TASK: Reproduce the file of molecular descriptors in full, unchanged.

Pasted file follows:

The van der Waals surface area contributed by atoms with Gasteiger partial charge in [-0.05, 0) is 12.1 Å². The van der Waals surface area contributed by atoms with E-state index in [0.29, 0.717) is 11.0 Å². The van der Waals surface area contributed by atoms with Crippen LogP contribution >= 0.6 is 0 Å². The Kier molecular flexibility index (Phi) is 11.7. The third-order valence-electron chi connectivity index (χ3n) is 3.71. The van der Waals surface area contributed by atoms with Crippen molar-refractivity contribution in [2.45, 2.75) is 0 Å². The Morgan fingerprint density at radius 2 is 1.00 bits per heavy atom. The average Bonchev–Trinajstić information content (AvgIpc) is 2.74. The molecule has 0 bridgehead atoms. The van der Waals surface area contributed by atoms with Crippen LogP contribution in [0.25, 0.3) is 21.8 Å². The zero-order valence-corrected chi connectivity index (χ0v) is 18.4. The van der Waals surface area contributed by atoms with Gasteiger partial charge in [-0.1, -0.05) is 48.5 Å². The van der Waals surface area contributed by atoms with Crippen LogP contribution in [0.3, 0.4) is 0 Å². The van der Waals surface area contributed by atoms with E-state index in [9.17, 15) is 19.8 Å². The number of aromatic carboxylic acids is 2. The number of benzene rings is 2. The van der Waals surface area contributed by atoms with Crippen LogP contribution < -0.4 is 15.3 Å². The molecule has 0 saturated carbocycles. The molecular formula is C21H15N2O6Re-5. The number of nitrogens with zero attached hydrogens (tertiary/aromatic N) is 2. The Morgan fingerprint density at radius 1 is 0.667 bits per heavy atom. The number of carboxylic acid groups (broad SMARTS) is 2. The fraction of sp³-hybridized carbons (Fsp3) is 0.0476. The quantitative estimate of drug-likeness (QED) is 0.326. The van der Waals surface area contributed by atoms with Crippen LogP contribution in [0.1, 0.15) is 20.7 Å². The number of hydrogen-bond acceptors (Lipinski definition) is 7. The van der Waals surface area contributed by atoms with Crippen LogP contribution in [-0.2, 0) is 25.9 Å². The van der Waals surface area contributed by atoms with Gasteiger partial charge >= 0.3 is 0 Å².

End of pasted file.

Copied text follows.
The van der Waals surface area contributed by atoms with Gasteiger partial charge in [-0.05, 0) is 12.1 Å². The van der Waals surface area contributed by atoms with E-state index in [0.29, 0.717) is 11.0 Å². The van der Waals surface area contributed by atoms with Crippen LogP contribution >= 0.6 is 0 Å². The Kier molecular flexibility index (Phi) is 11.7. The third-order valence-electron chi connectivity index (χ3n) is 3.71. The van der Waals surface area contributed by atoms with Crippen molar-refractivity contribution in [2.45, 2.75) is 0 Å². The Morgan fingerprint density at radius 2 is 1.00 bits per heavy atom. The average Bonchev–Trinajstić information content (AvgIpc) is 2.74. The molecule has 0 bridgehead atoms. The van der Waals surface area contributed by atoms with Crippen LogP contribution in [0.25, 0.3) is 21.8 Å². The zero-order valence-corrected chi connectivity index (χ0v) is 18.4. The van der Waals surface area contributed by atoms with Gasteiger partial charge in [-0.1, -0.05) is 48.5 Å². The van der Waals surface area contributed by atoms with Crippen LogP contribution in [0.3, 0.4) is 0 Å². The van der Waals surface area contributed by atoms with E-state index in [9.17, 15) is 19.8 Å². The number of aromatic carboxylic acids is 2. The number of benzene rings is 2. The van der Waals surface area contributed by atoms with Crippen LogP contribution < -0.4 is 15.3 Å². The molecule has 0 saturated carbocycles. The molecular formula is C21H15N2O6Re-5. The number of nitrogens with zero attached hydrogens (tertiary/aromatic N) is 2. The Morgan fingerprint density at radius 1 is 0.667 bits per heavy atom. The number of carboxylic acid groups (broad SMARTS) is 2. The fraction of sp³-hybridized carbons (Fsp3) is 0.0476. The quantitative estimate of drug-likeness (QED) is 0.326. The van der Waals surface area contributed by atoms with Crippen LogP contribution in [0.1, 0.15) is 20.7 Å². The number of hydrogen-bond acceptors (Lipinski definition) is 7. The van der Waals surface area contributed by atoms with Crippen LogP contribution in [-0.2, 0) is 25.9 Å². The van der Waals surface area contributed by atoms with Gasteiger partial charge >= 0.3 is 0 Å².